What is a Zero-Energy Building? / by Jon Gardzelewski

The simple question What is a Zero-Energy Building? occasionally triggers some controversy.  It's good to have common definitions.

The US Department of Energy (DOE) has a new 22-page report entitled A Common Definition for Zero Energy Buildings.

They define a Zero Energy Building (ZEB) as:
"An energy-efficient building where, on a source energy basis, the actual annual delivered energy is less than or equal to the on-site renewable exported energy."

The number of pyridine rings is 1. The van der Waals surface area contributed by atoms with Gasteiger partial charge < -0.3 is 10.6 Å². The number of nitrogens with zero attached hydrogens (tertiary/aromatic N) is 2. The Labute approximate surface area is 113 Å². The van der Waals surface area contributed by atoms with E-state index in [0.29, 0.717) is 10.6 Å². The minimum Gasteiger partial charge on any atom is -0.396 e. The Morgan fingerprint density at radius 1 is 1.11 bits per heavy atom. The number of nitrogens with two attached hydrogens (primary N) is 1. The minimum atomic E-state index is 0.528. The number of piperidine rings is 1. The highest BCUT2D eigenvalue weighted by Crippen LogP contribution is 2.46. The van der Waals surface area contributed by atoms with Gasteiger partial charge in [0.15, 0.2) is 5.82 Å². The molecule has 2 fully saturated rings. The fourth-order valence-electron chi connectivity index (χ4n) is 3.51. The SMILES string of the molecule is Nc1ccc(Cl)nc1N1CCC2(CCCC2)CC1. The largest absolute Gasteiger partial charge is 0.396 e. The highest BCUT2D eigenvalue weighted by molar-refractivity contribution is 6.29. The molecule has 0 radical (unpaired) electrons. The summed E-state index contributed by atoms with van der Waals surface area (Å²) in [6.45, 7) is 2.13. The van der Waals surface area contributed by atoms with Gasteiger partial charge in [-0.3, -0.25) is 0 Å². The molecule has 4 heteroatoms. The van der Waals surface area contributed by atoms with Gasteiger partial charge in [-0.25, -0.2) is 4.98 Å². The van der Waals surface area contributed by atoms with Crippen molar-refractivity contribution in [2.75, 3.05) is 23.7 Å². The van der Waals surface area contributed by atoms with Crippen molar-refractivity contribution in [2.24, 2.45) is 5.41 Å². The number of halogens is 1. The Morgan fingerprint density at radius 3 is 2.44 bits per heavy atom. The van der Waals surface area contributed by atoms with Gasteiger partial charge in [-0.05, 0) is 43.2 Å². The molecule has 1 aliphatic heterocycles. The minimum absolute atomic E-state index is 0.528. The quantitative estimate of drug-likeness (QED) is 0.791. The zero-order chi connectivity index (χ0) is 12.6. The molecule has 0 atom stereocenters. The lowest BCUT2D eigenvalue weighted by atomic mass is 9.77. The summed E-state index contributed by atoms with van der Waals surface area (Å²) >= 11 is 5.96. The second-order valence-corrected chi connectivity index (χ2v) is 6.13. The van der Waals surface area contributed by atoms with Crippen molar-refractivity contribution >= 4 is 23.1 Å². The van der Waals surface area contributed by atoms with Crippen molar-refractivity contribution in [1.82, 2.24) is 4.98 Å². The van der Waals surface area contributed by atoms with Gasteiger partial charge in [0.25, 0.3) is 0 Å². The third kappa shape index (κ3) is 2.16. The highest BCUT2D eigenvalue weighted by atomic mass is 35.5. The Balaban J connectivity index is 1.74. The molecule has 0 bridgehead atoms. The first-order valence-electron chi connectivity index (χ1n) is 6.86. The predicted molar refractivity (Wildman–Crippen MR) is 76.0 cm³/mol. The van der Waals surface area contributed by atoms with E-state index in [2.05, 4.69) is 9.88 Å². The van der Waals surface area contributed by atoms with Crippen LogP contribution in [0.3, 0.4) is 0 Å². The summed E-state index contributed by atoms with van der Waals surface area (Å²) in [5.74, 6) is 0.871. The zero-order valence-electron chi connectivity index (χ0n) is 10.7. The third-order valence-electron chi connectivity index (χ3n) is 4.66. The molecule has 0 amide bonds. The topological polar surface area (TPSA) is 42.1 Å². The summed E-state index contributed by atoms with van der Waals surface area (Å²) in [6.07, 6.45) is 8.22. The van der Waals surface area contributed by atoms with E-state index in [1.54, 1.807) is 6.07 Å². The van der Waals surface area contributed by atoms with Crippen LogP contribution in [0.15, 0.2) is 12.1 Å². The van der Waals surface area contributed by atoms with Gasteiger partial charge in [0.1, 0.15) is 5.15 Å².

Of note:

  • The term "energy-efficient building" is not defined. 
  • Wood and wood pellets are considered delivered energy, and therefore treated like gas or oil (unless harvested on-site).
  • The report endorses Conversion Factors.  For example, you can overproduce electricity to get credit for delivered natural gas consumption at a rate of about 3-to-1.

The controversies will certainly continue.  Allison Bailes provides some commentary on the report here.

Related: Mother Earth News article, "What Is a Net-Zero Home?"